Who fired the first shot is also disputed.

Photo portrait of Pierre Gustave Toutant Beauregard
Pierre Gustave Toutant Beauregard /
Unidentified artist / Albumen silver print,
c. 1861 / National Portrait Gallery, Smithsonian

Union Major Robert Anderson (above) was the officer in charge at Fort Sumter. Having been unable to receive either men or supplies because of the blockade on his fort, Anderson was insufficiently prepared either to withstand a siege any longer or to wage much of a war. Across the harbor from him was General Pierre Gustave Toutant  Beauregard (right), in charge of the southern forces in Charleston. When shots were fired in the early morning of April 12, it would be but a matter of hours before Anderson capitulated.

Civil War historian Shelby Foote writes:

Roger Pryor . . . had spoken from a Charleston balcony just two days ago. “Strike a blow!” he had urged the Carolinians. Now when he was offered the honor of firing the first shot, he shook his head, his long hair swaying. “I could not fire the first gun of the war,” he said, his voice as husky with emotion as Anderson’s had been, back on the wharf at the fort. Another Virginian could and would—white-haired Edmund Ruffin, a farm-paper editor and old-line secessionist, sixty-seven years of age. At [4:30 a.m.] he pulled a lanyard; the first shot of the war drew a red parabola against the sky and burst with a glare, outlining the dark pentagon of Fort Sumter.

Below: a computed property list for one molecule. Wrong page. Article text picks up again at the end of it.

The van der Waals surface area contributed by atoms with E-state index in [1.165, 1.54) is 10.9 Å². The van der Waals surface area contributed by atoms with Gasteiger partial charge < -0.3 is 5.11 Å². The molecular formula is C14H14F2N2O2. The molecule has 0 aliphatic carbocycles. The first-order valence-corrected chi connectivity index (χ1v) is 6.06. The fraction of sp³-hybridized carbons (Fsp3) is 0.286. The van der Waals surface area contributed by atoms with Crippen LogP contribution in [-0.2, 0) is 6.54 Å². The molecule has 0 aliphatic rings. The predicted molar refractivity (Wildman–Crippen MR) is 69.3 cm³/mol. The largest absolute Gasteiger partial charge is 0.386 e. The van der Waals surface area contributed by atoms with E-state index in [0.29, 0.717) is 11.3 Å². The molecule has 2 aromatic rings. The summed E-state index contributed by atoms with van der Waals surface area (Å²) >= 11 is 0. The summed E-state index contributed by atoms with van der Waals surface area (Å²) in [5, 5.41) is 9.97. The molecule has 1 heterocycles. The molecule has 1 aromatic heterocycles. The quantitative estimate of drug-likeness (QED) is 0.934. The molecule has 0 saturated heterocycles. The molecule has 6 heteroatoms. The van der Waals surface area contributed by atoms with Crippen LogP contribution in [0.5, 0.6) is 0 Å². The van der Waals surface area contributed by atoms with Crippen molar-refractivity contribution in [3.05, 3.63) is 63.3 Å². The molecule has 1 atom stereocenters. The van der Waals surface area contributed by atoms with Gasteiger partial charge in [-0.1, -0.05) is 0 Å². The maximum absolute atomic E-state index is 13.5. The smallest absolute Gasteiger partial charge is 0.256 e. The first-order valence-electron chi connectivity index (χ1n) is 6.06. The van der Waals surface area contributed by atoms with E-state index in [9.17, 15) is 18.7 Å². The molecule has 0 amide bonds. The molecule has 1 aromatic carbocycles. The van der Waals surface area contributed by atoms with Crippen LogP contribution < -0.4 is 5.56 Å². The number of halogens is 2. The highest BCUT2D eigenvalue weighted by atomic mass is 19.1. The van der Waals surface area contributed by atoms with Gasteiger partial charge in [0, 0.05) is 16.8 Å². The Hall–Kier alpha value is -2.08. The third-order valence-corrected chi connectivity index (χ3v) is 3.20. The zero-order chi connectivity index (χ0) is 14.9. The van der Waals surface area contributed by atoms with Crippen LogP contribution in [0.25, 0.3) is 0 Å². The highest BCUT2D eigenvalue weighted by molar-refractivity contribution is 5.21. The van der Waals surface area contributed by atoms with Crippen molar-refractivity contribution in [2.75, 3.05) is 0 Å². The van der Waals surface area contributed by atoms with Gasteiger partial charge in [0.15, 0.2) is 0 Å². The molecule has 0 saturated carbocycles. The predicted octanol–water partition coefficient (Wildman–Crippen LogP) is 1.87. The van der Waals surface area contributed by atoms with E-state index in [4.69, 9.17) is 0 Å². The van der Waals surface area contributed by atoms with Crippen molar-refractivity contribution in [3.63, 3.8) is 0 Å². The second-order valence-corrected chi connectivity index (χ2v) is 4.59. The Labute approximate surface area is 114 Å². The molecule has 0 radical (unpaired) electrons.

E. B. Long, however, tells another tale of those early moments of the war:

At 4:30 a.m. the signal shot was fired from the post of Capt. George S. James at Fort Johnson, with other batteries opening according to previous orders. Capt. James gave the order and, probably, one Henry S. Farley actually fired the signal shot that arched in the night sky over Charleston Harbor. Edmund Ruffin (below), Virginia agriculturalist and fiery Confederate, did not, apparently, fire the first real shot, despite the legend. He did fire the first shell from columbiad No. 1 of the iron battery at Cummings Point on Morris Island. The rotation of fire, which was followed, brought this battery into action late. But it matters little; the signal shot did it and the war guns spoke.

No matter who fired the first shot, what is certain is this: the actions that took place on April 12, 1861, were irreversible. Whatever could have been done before Sumter could not be done after, and the events at Sumter could not be undone. Anderson’s defense, while valiant, was futile: he had too little of everything—men, supplies, munitions. The major was only capable of putting up a reasonable defense for a short time, and after about a day and a half, he gave up the fort. April 14, 1861, would see the property at Fort Sumter turned over to the rebel troops under Beauregard.

Armies would begin to assemble at this moment. Other moments may have had doubt attached to them; this one would not. This was war.

—Warren Perry, Catalog of American Portraits, National Portrait Gallery


Photograph portrait of Edmund Ruffin
Edmund Ruffin / Edward Anthony / Albumen silver print, 1861 / National Portrait Gallery, Smithsonian Institution






E. B. Long, with Barbara Long, The Civil War Day by Day: An Almanac, 1861–1865 (New York: Da Capo, 1985).

Shelby Foote, The Civil War: A Narrative (New York: Random House, 1958).

Civil War